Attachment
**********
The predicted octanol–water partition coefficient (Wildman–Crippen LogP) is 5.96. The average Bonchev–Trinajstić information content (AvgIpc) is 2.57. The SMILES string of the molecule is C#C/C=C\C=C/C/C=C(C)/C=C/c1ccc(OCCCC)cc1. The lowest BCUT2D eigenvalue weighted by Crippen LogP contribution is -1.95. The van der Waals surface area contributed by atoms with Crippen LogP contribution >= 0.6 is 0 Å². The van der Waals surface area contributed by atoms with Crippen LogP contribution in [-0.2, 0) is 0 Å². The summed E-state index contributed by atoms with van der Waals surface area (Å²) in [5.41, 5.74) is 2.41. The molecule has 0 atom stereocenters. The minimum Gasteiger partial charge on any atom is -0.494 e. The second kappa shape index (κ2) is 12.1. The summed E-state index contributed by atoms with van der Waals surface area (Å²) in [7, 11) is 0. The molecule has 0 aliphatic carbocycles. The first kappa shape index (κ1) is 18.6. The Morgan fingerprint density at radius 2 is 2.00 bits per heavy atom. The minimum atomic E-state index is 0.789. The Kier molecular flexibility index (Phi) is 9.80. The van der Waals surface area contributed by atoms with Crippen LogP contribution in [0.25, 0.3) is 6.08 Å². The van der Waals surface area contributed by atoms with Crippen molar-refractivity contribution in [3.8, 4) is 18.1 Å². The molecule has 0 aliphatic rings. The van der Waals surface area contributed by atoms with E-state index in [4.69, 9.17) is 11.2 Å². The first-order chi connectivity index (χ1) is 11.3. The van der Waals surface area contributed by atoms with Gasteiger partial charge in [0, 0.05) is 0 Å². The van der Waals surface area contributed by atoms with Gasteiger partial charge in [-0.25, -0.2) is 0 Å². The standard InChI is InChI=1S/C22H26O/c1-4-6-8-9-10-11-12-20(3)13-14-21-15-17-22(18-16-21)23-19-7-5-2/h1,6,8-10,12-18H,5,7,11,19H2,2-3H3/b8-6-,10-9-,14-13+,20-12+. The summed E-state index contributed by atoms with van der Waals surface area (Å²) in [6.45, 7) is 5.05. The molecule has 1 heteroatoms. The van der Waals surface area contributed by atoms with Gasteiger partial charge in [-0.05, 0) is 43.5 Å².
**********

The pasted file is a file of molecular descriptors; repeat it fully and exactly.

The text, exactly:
The predicted octanol–water partition coefficient (Wildman–Crippen LogP) is 5.96. The average Bonchev–Trinajstić information content (AvgIpc) is 2.57. The SMILES string of the molecule is C#C/C=C\C=C/C/C=C(C)/C=C/c1ccc(OCCCC)cc1. The lowest BCUT2D eigenvalue weighted by Crippen LogP contribution is -1.95. The van der Waals surface area contributed by atoms with Crippen LogP contribution >= 0.6 is 0 Å². The van der Waals surface area contributed by atoms with Crippen LogP contribution in [-0.2, 0) is 0 Å². The summed E-state index contributed by atoms with van der Waals surface area (Å²) in [5.41, 5.74) is 2.41. The molecule has 0 atom stereocenters. The minimum Gasteiger partial charge on any atom is -0.494 e. The second kappa shape index (κ2) is 12.1. The summed E-state index contributed by atoms with van der Waals surface area (Å²) in [7, 11) is 0. The molecule has 0 aliphatic carbocycles. The first kappa shape index (κ1) is 18.6. The Morgan fingerprint density at radius 2 is 2.00 bits per heavy atom. The minimum atomic E-state index is 0.789. The Kier molecular flexibility index (Phi) is 9.80. The van der Waals surface area contributed by atoms with Crippen LogP contribution in [0.25, 0.3) is 6.08 Å². The van der Waals surface area contributed by atoms with Crippen molar-refractivity contribution in [3.8, 4) is 18.1 Å². The molecule has 0 aliphatic rings. The van der Waals surface area contributed by atoms with E-state index in [4.69, 9.17) is 11.2 Å². The first-order chi connectivity index (χ1) is 11.3. The van der Waals surface area contributed by atoms with Gasteiger partial charge in [0, 0.05) is 0 Å². The van der Waals surface area contributed by atoms with Gasteiger partial charge in [-0.25, -0.2) is 0 Å². The standard InChI is InChI=1S/C22H26O/c1-4-6-8-9-10-11-12-20(3)13-14-21-15-17-22(18-16-21)23-19-7-5-2/h1,6,8-10,12-18H,5,7,11,19H2,2-3H3/b8-6-,10-9-,14-13+,20-12+. The summed E-state index contributed by atoms with van der Waals surface area (Å²) in [6.45, 7) is 5.05. The molecule has 1 heteroatoms. The van der Waals surface area contributed by atoms with Gasteiger partial charge in [-0.05, 0) is 43.5 Å².